Friday, August 18, 2023

Incapacitated from Thoughtful Labor

A graphite sktech of a ship burning.William H. Gilder wrote to the U.S. Navy on February 26th, 1883 following two letters demanding his report on recent activities in the Arctic. "I would respectfully ask the acceptance of my resignation... I beg leave further to state that the delay in forwarding my report to the department has been owing to an ailment contracted in the north, and resulting from a diet of raw meat, which has incapacitated me from thoughtful labor." Gilder had traveled on the U.S.S. Rodgers up to the Bering Strait in 1881, part of one search effort for the missing Jeannette Expedition.

Early in the trip, Gilder was stationed on the Siberian coastline with a few other men and a cache of supplies while the Rodgers moved on in its search. He and his compatriots would establish one potential refuge for the survivors of the missing expedition, should they be found. As such, he wasn't on the Rodgers when it caught fire and was destroyed, forcing the rest of the crew to abandon ship. He did, however, hear of the event soon after from another crew member. Gilder had previous experience with long-distance sledge journeys in the Arctic, having once covered 3,251 miles during a search for the lost Franklin expedition, so it made sense that he was the man to make the long journey to the closest telegraph station, notifying the Navy of this most recent disaster.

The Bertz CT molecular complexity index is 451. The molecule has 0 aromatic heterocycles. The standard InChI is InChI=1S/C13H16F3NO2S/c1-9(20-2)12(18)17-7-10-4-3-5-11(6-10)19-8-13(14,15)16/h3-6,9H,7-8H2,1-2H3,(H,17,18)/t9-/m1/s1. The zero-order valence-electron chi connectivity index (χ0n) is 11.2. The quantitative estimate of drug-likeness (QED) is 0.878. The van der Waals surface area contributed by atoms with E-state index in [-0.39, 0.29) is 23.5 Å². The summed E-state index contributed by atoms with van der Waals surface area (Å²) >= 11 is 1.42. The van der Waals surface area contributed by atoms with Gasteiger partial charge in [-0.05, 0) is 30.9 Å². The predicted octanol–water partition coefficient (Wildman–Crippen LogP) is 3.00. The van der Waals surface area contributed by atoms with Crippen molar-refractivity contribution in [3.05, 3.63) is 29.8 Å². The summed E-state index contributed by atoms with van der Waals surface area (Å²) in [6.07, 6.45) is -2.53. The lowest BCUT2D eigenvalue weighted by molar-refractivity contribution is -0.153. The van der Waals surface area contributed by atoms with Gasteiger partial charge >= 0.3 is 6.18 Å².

To get Gilder's account of that journey, you'll just have to come in and read his report for yourself. There are other items stored with it, including a sketch of the Rodgers burning, diagrams of sledges, and a rough map of the bodies eventually recovered from the Jeannette expedition. Ask for Stefansson Mss-45, Box 2.